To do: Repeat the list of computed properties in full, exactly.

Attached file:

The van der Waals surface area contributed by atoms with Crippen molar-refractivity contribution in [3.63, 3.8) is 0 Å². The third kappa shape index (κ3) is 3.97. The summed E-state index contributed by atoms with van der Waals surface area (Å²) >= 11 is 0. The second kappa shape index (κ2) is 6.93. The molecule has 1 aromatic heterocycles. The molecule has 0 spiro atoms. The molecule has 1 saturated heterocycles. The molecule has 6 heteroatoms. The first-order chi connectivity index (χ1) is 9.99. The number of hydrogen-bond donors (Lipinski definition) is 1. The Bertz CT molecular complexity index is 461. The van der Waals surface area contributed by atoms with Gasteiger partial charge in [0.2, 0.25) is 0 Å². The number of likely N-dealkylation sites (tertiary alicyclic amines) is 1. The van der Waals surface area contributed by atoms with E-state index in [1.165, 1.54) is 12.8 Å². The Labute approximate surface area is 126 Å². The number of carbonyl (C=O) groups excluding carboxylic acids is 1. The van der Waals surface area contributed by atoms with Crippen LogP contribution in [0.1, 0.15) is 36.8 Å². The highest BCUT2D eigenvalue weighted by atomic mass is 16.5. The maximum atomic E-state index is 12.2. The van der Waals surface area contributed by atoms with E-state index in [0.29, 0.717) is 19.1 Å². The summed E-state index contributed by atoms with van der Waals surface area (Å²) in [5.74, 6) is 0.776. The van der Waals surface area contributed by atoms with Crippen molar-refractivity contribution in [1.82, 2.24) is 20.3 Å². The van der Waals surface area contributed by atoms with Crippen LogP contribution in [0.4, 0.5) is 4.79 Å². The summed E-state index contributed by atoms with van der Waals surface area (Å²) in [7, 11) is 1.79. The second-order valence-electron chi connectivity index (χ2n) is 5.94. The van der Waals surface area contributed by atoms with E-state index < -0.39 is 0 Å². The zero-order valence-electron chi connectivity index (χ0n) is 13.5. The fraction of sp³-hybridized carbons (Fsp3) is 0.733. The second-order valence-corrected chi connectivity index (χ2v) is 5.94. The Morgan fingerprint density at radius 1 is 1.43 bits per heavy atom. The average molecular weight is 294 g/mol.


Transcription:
The van der Waals surface area contributed by atoms with Crippen molar-refractivity contribution in [3.63, 3.8) is 0 Å². The third kappa shape index (κ3) is 3.97. The summed E-state index contributed by atoms with van der Waals surface area (Å²) >= 11 is 0. The second kappa shape index (κ2) is 6.93. The molecule has 1 aromatic heterocycles. The molecule has 0 spiro atoms. The molecule has 1 saturated heterocycles. The molecule has 6 heteroatoms. The first-order chi connectivity index (χ1) is 9.99. The number of hydrogen-bond donors (Lipinski definition) is 1. The Bertz CT molecular complexity index is 461. The van der Waals surface area contributed by atoms with Gasteiger partial charge in [0.2, 0.25) is 0 Å². The number of likely N-dealkylation sites (tertiary alicyclic amines) is 1. The van der Waals surface area contributed by atoms with E-state index in [1.165, 1.54) is 12.8 Å². The Labute approximate surface area is 126 Å². The number of carbonyl (C=O) groups excluding carboxylic acids is 1. The van der Waals surface area contributed by atoms with Crippen LogP contribution in [0.1, 0.15) is 36.8 Å². The highest BCUT2D eigenvalue weighted by atomic mass is 16.5. The maximum atomic E-state index is 12.2. The van der Waals surface area contributed by atoms with E-state index in [0.29, 0.717) is 19.1 Å². The summed E-state index contributed by atoms with van der Waals surface area (Å²) in [5.74, 6) is 0.776. The van der Waals surface area contributed by atoms with Crippen molar-refractivity contribution in [1.82, 2.24) is 20.3 Å². The van der Waals surface area contributed by atoms with Crippen LogP contribution in [0.4, 0.5) is 4.79 Å². The summed E-state index contributed by atoms with van der Waals surface area (Å²) in [7, 11) is 1.79. The second-order valence-electron chi connectivity index (χ2n) is 5.94. The van der Waals surface area contributed by atoms with E-state index < -0.39 is 0 Å². The zero-order valence-electron chi connectivity index (χ0n) is 13.5. The fraction of sp³-hybridized carbons (Fsp3) is 0.733. The second-order valence-corrected chi connectivity index (χ2v) is 5.94. The Morgan fingerprint density at radius 1 is 1.43 bits per heavy atom. The average molecular weight is 294 g/mol.